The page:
I was surprised to see that French fries and donuts are extremely popular everywhere in Greece. In fact, main dishes, which usually consist of braised lamb and fried or deep-fried fish are served with French fries -- not vegetables. The only way to get vegetables is to order them as side dishes. And more often than not, the only vegetables available on the menu are mountain greens (wild and cultivated leafy greens) boiled in salted water, drained and served with lemon wedges. Many of the menu items served at most tavernas consist of fried and deep-fried foods including calamari, octopus, fish and vegetables such as zucchini and eggplant.

It is difficult to find authentic ethnic Greek food in Greece. Most tavernas feature the same menu, consisting of a few salads, a good number of appetizers and many dishes of seafood, lamb, pork, beef and chicken. International food restaurants of any kind -- besides McDonald's, KFC, and other fast food chain restaurants -- are almost non-existent.

I was delighted to witness, and participate in, Greece's love and devotion to consumption of olive oil. Eating olive oil in Greece is as common as, say, tortillas in Mexico or butter in France.

The extra virgin olive oil served at otherwise average tavernas we ate at in Greece was far superior in flavor than the olive oil I have tried in the U.S. I’m still looking for an oil that comes at least close to the high quality and rich flavor of the ones I had in Greece.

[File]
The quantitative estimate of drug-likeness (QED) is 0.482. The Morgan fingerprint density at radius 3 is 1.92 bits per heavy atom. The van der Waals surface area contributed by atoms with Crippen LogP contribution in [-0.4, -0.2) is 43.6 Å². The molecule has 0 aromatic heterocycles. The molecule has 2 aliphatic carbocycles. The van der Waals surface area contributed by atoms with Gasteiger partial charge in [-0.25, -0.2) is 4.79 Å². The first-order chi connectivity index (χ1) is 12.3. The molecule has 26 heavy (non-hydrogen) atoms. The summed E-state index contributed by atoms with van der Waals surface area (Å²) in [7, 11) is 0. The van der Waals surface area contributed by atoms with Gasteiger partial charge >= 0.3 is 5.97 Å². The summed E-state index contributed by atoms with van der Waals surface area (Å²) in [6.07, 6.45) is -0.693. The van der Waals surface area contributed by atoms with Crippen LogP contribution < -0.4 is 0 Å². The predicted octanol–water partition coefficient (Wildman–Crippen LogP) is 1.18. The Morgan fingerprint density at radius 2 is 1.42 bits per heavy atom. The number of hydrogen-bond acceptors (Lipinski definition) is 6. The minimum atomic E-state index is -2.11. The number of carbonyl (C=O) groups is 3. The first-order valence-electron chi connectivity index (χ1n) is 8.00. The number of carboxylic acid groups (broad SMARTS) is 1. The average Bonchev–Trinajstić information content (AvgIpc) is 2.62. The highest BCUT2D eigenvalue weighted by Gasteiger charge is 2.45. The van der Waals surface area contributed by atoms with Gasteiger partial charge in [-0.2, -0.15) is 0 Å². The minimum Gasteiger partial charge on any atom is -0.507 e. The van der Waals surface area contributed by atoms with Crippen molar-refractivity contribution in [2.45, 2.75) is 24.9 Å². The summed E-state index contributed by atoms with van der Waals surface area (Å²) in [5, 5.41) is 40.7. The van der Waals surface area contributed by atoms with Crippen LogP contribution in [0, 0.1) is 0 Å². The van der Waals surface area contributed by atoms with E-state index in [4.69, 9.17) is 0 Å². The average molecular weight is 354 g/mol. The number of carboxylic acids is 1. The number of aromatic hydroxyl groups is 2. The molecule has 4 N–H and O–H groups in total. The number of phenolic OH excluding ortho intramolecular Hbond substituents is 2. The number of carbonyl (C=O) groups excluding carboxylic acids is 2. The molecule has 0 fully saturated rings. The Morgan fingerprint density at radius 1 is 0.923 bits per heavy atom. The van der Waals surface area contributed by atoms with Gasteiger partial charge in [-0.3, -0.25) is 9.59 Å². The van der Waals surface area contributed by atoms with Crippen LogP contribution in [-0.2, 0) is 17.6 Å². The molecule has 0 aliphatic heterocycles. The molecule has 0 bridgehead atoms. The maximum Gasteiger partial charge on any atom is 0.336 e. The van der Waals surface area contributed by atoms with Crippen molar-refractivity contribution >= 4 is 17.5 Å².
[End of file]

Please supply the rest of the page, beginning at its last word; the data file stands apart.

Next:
Greeks love drinking coffee, and lots of it. But they are generally indiscriminate about coffee quality. They mostly drink instant coffee such as Nescafé in a cold beverage called a frappe (instant coffee, white sugar and milk).

Breakfast is not a big meal in Greece. But dinner is huge, and usually eaten at around 8:00 or 9:00 PM. This worked for us because we stayed up working until 2:00 AM, usually, to be more in synch with business hours in the U.S.

Vegetarianism In Greece

Vegetarianism is unpopular in Greece. Current attitudes tend to associate meat-eating with joyous celebration, social status and possession of wealth. The only vegetarian restaurant listed in our Greece travel book for Athens -- a city of 5 million -- had shut down by the time we got there.

We arrived during the Greek Orthodox Lent, right before Easter, the most important holiday in Greece. Greek Orthodox Christianity is more than a sect or religion. It's closely associated also with national identity. Greeks forgo eating meat and animal products during that time, with the exception of octopus, which they say has no blood. (Octopi have no red blood like humans or other vertebrates, and instead have blue blood. According to Wikipedia, octopus blood is blue because it contains hemocyanin, a protein that contains copper, and is dissolved in plasma. Human blood, on the other hand, is red due to its iron-rich hemoglobin, which is bound in red-blood cells. )